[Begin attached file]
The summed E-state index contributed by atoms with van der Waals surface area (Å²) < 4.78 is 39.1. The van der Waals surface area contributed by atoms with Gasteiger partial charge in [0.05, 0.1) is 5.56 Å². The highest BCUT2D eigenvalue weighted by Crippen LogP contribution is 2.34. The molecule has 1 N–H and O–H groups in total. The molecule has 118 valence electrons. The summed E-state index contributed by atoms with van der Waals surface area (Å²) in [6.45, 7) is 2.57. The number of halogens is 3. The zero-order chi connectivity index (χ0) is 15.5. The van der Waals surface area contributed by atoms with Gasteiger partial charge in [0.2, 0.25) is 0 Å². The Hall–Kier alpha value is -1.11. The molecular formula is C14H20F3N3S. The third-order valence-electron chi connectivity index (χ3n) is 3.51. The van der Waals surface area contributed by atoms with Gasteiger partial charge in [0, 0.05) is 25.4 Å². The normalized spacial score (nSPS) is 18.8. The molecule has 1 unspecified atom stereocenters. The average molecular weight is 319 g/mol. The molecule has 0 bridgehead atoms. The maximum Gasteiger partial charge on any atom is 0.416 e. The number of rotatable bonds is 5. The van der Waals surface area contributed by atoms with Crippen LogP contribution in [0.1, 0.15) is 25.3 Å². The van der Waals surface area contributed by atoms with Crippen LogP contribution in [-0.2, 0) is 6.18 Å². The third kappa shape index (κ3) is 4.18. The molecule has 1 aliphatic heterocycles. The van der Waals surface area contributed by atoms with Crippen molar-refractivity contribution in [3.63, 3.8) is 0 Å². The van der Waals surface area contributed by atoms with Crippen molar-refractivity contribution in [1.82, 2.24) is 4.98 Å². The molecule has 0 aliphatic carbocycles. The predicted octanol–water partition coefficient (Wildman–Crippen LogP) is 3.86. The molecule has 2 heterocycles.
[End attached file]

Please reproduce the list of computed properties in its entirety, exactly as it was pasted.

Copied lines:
The summed E-state index contributed by atoms with van der Waals surface area (Å²) < 4.78 is 39.1. The van der Waals surface area contributed by atoms with Gasteiger partial charge in [0.05, 0.1) is 5.56 Å². The highest BCUT2D eigenvalue weighted by Crippen LogP contribution is 2.34. The molecule has 1 N–H and O–H groups in total. The molecule has 118 valence electrons. The summed E-state index contributed by atoms with van der Waals surface area (Å²) in [6.45, 7) is 2.57. The number of halogens is 3. The zero-order chi connectivity index (χ0) is 15.5. The van der Waals surface area contributed by atoms with Gasteiger partial charge in [0.2, 0.25) is 0 Å². The Hall–Kier alpha value is -1.11. The molecular formula is C14H20F3N3S. The third-order valence-electron chi connectivity index (χ3n) is 3.51. The van der Waals surface area contributed by atoms with Gasteiger partial charge in [0, 0.05) is 25.4 Å². The normalized spacial score (nSPS) is 18.8. The molecule has 1 unspecified atom stereocenters. The average molecular weight is 319 g/mol. The molecule has 0 bridgehead atoms. The maximum Gasteiger partial charge on any atom is 0.416 e. The number of rotatable bonds is 5. The van der Waals surface area contributed by atoms with Crippen LogP contribution in [0.1, 0.15) is 25.3 Å². The van der Waals surface area contributed by atoms with Crippen LogP contribution in [-0.2, 0) is 6.18 Å². The third kappa shape index (κ3) is 4.18. The molecule has 1 aliphatic heterocycles. The van der Waals surface area contributed by atoms with Crippen molar-refractivity contribution in [3.63, 3.8) is 0 Å². The van der Waals surface area contributed by atoms with Crippen molar-refractivity contribution in [1.82, 2.24) is 4.98 Å². The molecule has 0 aliphatic carbocycles. The predicted octanol–water partition coefficient (Wildman–Crippen LogP) is 3.86. The molecule has 2 heterocycles.